It began innocently enough for the Rev. W.F. Hampton.
“It started out as a little cough,” he said, as he sat in an exam room in the Family Medicine Clinic at Georgia Regents Medical Center. From there it went to throat irritations and finally seemed to settle deep into his chest by the time he got to the clinic Monday. The cold came despite his strategy for preventing them.
“I believe in the washing of hands frequently, as much as possible,” Hampton said. “I do believe in
hand sanitizer, especially if I am about to eat.”
A review study found that Hampton is right. The study, published in the Canadian Medical Association Journal, looked at what evidence there was out there for preventing and treating colds, relying mostly on randomized clinical trials as providing the most reliable results. The study found there was evidence that “physical interventions” – handwashing, use of hand sanitizers and disinfecting wipes, does help reduce the risk of infection.
Children who took 10 or 15 milligrams of zinc also had a lower number of colds and were less likely to get colds, the study found, and “there is no biological reason why zinc would work only in children and not adults.” Paradoxically, zinc lozenges seemed to reduce the duration and the severity of colds in adults but had little effect in children, the study found.
“The idea of that zinc is intriguing,” said Dr. Ramon Parrish, an associate professor of family medicine at Georgia Regents University, but parents must be careful not to give too much. The study also warned against administering the zinc intranasally because it did not work and came with risks, including burning and a loss of smell.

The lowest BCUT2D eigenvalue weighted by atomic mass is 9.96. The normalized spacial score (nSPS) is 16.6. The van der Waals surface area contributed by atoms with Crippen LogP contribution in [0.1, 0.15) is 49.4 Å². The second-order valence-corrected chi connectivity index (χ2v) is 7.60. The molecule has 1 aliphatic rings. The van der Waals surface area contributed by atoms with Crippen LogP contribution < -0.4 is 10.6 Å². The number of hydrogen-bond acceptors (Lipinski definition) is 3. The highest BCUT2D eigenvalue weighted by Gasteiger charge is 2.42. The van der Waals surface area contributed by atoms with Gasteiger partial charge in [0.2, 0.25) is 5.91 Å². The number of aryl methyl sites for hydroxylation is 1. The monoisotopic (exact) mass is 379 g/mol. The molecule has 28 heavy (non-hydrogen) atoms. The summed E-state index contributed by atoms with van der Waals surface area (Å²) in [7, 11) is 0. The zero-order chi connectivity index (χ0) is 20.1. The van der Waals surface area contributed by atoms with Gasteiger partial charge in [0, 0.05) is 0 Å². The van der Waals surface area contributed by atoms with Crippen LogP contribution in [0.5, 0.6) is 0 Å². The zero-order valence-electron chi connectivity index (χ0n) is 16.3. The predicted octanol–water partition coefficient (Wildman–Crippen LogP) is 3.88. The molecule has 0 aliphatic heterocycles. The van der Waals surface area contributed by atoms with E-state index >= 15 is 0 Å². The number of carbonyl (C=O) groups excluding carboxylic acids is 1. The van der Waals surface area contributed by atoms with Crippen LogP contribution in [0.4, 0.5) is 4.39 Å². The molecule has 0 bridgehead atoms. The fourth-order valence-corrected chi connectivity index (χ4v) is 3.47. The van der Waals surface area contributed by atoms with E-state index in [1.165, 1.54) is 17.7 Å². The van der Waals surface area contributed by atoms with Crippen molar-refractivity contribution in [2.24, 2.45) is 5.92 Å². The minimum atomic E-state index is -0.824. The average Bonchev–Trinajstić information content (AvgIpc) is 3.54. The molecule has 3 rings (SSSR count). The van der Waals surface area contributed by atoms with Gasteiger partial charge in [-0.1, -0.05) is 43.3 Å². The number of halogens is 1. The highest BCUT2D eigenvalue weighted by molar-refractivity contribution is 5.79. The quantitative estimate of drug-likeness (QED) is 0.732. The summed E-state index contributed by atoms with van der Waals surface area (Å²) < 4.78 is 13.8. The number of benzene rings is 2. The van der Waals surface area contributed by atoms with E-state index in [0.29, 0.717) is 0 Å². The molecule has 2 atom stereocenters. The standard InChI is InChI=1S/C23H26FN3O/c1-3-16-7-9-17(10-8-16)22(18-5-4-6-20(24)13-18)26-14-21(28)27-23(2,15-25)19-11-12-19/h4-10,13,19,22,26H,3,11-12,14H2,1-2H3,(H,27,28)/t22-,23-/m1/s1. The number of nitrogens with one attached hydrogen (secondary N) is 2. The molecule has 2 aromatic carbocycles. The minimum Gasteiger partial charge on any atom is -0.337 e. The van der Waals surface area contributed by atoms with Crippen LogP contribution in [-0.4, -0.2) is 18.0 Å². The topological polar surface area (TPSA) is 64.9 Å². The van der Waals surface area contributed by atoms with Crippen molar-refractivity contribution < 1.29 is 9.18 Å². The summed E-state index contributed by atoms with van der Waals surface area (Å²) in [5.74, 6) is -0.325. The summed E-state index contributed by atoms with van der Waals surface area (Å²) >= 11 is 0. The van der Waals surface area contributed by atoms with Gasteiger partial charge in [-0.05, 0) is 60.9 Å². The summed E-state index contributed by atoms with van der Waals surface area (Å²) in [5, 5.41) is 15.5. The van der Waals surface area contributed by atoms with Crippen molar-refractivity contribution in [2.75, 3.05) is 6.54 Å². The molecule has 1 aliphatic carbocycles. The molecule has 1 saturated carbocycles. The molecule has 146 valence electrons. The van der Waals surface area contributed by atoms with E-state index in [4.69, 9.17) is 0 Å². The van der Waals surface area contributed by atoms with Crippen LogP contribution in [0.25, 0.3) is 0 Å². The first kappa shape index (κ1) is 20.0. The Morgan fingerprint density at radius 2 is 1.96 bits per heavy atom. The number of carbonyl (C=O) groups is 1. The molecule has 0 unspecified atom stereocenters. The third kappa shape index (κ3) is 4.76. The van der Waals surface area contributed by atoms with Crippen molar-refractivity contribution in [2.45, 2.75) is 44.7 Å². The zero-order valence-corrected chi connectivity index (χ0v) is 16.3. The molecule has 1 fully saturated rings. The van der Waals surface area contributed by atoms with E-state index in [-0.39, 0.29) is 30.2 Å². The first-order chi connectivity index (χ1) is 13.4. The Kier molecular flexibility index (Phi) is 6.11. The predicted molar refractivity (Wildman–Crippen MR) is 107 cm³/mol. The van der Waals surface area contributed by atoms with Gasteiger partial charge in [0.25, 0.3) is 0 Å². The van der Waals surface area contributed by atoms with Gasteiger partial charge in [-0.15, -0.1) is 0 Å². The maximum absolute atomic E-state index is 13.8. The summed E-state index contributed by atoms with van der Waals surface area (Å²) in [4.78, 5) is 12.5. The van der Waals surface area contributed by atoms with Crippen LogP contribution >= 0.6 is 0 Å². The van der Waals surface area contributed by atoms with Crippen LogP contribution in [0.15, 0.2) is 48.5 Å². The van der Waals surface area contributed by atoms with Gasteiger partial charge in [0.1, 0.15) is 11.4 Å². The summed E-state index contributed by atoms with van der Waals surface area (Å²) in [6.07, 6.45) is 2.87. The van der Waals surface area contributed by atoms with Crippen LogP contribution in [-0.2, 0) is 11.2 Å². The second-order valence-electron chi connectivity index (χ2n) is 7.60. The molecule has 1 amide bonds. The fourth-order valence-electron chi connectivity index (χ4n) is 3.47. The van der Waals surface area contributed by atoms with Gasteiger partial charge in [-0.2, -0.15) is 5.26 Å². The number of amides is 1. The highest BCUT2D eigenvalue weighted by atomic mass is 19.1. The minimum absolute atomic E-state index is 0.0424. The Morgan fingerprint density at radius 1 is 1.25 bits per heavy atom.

The use of probiotics or active cultures like those found in some yogurts also seemed to reduce the risk of the upper respiratory infection typical with colds, the study found. Probiotics are a hot treatment right now, particularly for diarrheal disease and other ailments, Parrish said.
“They work really, really well and the side effects are zero,” he said.
What did not work were some tried and true standards – echinacea, vitamins C and D, gargling and ginseng, the study found. That was no surprise to Parrish.
“There is a lot of stuff that everybody thinks works that doesn’t work, particularly vitamin C and oh my goodness echinacea,” he said. “Echinacea is a very beautiful potted plant. And that’s about all it is good for.”
These kinds of studies are helpful for people to know what works and what not to waste their time on, said Dr. Bo Sherwood, the medical director of University Prompt Care in Evans.
“You need to have the evidence to back up what you’re doing,” he said. His advice? Start on zinc immediately, “orally and not nasally,” he said, do over-the-counter antihistamines and decongestants unless they would complicate a medical condition like high blood pressure and “drink plenty of fluids.”